When the Thing Speaks for Itself: Res Ipsa Loquitur and Medical Malpractice
Most of the time, medical malpractice is characterized as a complex field, wherein the legal cases will also be complex, hinging on tiny details. However, in some situations, a medical professional has made a mistake so egregious as to be obvious to anyone that their conduct caused harm to the patient. Paradoxically, this can cause confusion in many plaintiffs; without a case to prove, per se, there seems to be nothing else to do. However, the question of damages still must be addressed.What is Res Ipsa Loquitur?
The Latin term ‘res ipsa loquitur,’ often referred to as just ‘res ipsa,’ is used in legal circles as a term of art, and it translates roughly to “the thing speaks for itself.” In other words, if you can invoke the doctrine of res ipsa in your case, the harm done is so obvious that no further discussion or proof is really required. If one sees a man hold up a gun, point it at someone else, and hears sounds that correspond to muzzle flashes as the other person falls down, it does not require further proof to conclude that the man has shot someone.
Some states do not allow this doctrine in medical malpractice cases, with the rationale that medicine is a discipline almost totally foreign to the average layman. California, however, does allow this, though the instructions to juries in these situations are quite specific. The applicable jury instructions state that three things must be proven in order for a finding of res ipsa loquitur to be appropriate: (1) that the plaintiff’s harm would not normally have occurred unless “someone” was negligent; (2) that the injury happened while plaintiff was under the control or care of defendant; and (3) plaintiff’s voluntary actions did not contribute to the harm. If all three of these are true, a jury may (but does not necessarily have to) find that defendant caused plaintiff’s harm.The Issue of Damages
Once the issue of liability is determined, the trial is still not over; the issue of damages must be addressed. In California, this can be a laborious process, as the Medical Injury Compensation Reform Act (MICRA) still governs the amount of damages that can be awarded in medical malpractice cases. The amount of actual (also called economic) damages for the harm you have suffered, is not capped, but under MICRA, there is a $250,000 cap on non-economic damages. This covers damages awarded for intangible harm such as pain and suffering, loss of consortium, or loss of enjoyment of life.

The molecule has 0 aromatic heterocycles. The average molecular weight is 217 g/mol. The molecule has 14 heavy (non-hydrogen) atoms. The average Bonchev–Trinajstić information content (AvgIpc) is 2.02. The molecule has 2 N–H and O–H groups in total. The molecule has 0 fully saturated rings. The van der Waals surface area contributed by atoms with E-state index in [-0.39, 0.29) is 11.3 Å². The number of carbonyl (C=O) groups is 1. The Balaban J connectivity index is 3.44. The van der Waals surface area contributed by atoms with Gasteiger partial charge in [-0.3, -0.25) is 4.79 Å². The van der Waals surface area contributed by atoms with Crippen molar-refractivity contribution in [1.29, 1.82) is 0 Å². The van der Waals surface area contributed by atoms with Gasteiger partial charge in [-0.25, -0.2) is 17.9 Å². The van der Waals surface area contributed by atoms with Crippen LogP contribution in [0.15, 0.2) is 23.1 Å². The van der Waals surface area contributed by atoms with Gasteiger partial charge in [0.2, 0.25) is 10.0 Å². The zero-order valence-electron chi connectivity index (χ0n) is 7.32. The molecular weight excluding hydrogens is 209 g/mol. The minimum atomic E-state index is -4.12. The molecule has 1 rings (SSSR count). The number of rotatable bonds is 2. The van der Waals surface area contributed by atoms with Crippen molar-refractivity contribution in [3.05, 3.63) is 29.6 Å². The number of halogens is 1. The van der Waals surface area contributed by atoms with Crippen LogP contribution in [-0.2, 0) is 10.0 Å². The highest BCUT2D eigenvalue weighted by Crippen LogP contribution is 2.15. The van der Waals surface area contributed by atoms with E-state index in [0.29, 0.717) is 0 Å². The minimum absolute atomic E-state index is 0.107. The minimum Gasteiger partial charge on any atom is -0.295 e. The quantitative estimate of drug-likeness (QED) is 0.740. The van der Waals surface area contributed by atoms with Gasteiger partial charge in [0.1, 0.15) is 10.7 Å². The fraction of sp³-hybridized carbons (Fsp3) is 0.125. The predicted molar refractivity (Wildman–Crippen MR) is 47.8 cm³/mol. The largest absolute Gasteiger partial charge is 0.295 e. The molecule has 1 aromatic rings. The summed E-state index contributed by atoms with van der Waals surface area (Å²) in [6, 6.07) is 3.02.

MICRA can greatly complicate the lives of patients who have suffered clear harm as a result of a doctor’s actions. With a $250,000 cap on non-economic damages, many plaintiffs are left in precarious situations even if they win in court - in many cases, that amount is simply insufficient to make the necessary adjustments to the new lifestyle required. For example, if someone is left paraplegic due to a doctor’s negligence during surgery, they may require ramps added to their home; they may need to hire additional help, or pay for expensive prescriptions. Most patients will go through $250,000 very quickly, even if their case was uncomplicated enough to win via res ipsa loquitur.Ask an Attorney for Help
Even if you have what you believe to be a clear-cut case of medical malpractice, all the attendant legal work can turn a difficult situation into something confusing and complex. Contacting an experienced attorney can make a world of difference. The passionate San Jose medical malpractice attorneys at Corsiglia, McMahon & Allard, L.L.P. are fighters who will do our best to receive an outcome in your case that is fair and equitable. Contact us today to set up an appointment. We serve San Jose, the Bay Area, and the counties of Alameda, Monterey, Santa Clara, San Mateo and San Benito.Source